Former US president Barack Obama chats with his then senior advisor Valerie Jarrett outside the Oval Office in the White House, June 12, 2009. Photo: Pete Souza
But it was this unique access and common values with the former president that led to her input into Obama's policies aimed at lifting living standards for lower-income Americans - his signature healthcare policy Obamacare, and changes under the Fair Pay Act aimed at reducing the wage gap and ending pay discrimination.
While Jarrett has previously described Donald Trump's 2016 election win as a "punch to the stomach" and "soul-crushing", she keeps faith in the American people. "The biggest strength we have as Democrats is encouraging people to speak up about what is in their best interest," she tells Fairfax Media.
Whether it's Trump's polices on winding back healthcare reforms or a tax plan that primarily benefits the wealthy and multinationals, there is a way Democrats can come back at him. "We have to tell the stories of the everyday Americans who are adversely impacted by these policies," she says. "That's how we were able to keep the Affordable Care Act from being repealed. People told their stories; people showed up at Town Hall."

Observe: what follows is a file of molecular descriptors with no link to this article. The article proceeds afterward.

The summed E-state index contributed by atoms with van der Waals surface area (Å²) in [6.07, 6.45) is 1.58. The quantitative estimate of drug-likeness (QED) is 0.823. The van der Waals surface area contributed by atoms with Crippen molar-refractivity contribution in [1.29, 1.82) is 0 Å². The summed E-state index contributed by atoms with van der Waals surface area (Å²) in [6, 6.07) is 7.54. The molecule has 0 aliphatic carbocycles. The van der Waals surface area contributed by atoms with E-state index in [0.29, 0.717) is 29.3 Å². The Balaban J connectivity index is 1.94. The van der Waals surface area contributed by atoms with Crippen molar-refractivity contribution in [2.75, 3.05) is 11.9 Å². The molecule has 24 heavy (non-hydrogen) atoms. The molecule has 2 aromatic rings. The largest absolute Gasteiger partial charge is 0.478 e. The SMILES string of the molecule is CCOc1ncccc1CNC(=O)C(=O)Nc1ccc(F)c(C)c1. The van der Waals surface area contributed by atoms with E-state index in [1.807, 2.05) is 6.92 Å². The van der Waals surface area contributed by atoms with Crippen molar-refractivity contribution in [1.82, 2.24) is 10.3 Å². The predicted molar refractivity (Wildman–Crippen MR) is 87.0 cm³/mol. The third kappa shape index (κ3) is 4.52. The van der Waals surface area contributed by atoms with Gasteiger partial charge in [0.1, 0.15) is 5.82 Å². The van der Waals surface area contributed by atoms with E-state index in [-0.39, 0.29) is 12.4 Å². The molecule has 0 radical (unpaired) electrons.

Lobbying for change
These days Jarrett - who built her business credentials in Chicago, well before her time in Washington - sits on numerous company boards including that of ride-hailing service Lyft, and fund manager Ariel Investments. She remains passionate about improving the lives of women and girls.
Former US president Barack Obama talks with his then senior adviser Valerie Jarrett who was passionate about improving the plight of women and girls during her time in the Oval Office. Photo: Pete Souza